Rheinmetall and Northrop Grumman have formalised an agreement to cooperate in the field of precision-guided enhanced range artillery ammunition. Rheinmetall’s South African subsidiary Rheinmetall Denel Munition and Northrop Grumman signed a 10 year strategic partnership agreement to this effect in February 2021. During this period, the two companies plan to cooperate together in order to offer forward-looking ammunition technology to the international market, including the United States, to support future artillery operations.
The partnership will focus, above all, on achieving an enhanced range 155mm artillery round fitted with an integrated M1156 Precision Guidance Kit (PGK), as well as on developing a new 155mm projectile with an improved integrated propulsion system.
In service with a number of armed forces, the M1156 PGK is an inexpensive and immediately available means of enhancing the accuracy of existing types of artillery ammunition. In combination with Rheinmetall’s V-LAP projectile, which currently achieves the longest maximum range of any conventional artillery projectile, the M1156 PGK results in a swiftly available solution, proven in numerous combat operations, for long-range precision-guided munitions. The longest range ever attained by a conventional artillery projectile currently stands at 76km, achieved in 2019 at the Alkantpan test range with a non-NATO Joint Ballistics Memorandum of Understanding (JBMOU)-conforming 52-calibre gun and RDM 155mm projectile.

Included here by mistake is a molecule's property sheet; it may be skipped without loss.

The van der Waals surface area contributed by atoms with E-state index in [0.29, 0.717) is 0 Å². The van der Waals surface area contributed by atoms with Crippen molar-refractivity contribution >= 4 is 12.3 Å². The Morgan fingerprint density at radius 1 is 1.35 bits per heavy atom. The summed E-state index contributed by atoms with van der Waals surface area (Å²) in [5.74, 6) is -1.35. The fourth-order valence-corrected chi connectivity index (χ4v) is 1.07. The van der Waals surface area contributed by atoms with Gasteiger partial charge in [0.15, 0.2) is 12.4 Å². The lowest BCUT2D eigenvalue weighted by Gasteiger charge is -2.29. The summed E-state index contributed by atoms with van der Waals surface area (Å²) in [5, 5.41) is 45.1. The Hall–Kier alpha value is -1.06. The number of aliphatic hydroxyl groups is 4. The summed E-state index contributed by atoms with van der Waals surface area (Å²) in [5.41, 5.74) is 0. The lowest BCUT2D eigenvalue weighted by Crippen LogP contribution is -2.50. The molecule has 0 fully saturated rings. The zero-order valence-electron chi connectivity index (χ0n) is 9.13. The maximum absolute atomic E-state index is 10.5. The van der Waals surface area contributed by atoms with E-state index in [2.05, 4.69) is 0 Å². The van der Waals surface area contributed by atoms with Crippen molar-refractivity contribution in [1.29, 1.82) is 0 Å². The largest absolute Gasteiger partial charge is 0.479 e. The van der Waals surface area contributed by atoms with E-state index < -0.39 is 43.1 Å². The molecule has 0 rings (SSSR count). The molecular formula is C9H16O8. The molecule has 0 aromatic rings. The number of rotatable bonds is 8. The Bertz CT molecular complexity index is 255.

The armed forces of more than 12 nations now use enhanced range Rheinmetall artillery ammunition from South Africa. The integration of tried-and-tested technologies results in a quick increase in capabilities and combat power. Furthermore, other NATO nations and non-JBMOU users can adopt this solution based on Rheinmetall’s existing artillery portfolio. Rheinmetall and Northrop Grumman have conducted testing of the V-LAP projectile variants and PGK in South Africa early in 2021, and are intending to demonstrate it later at the US Army proving ground in Yuma, Arizona.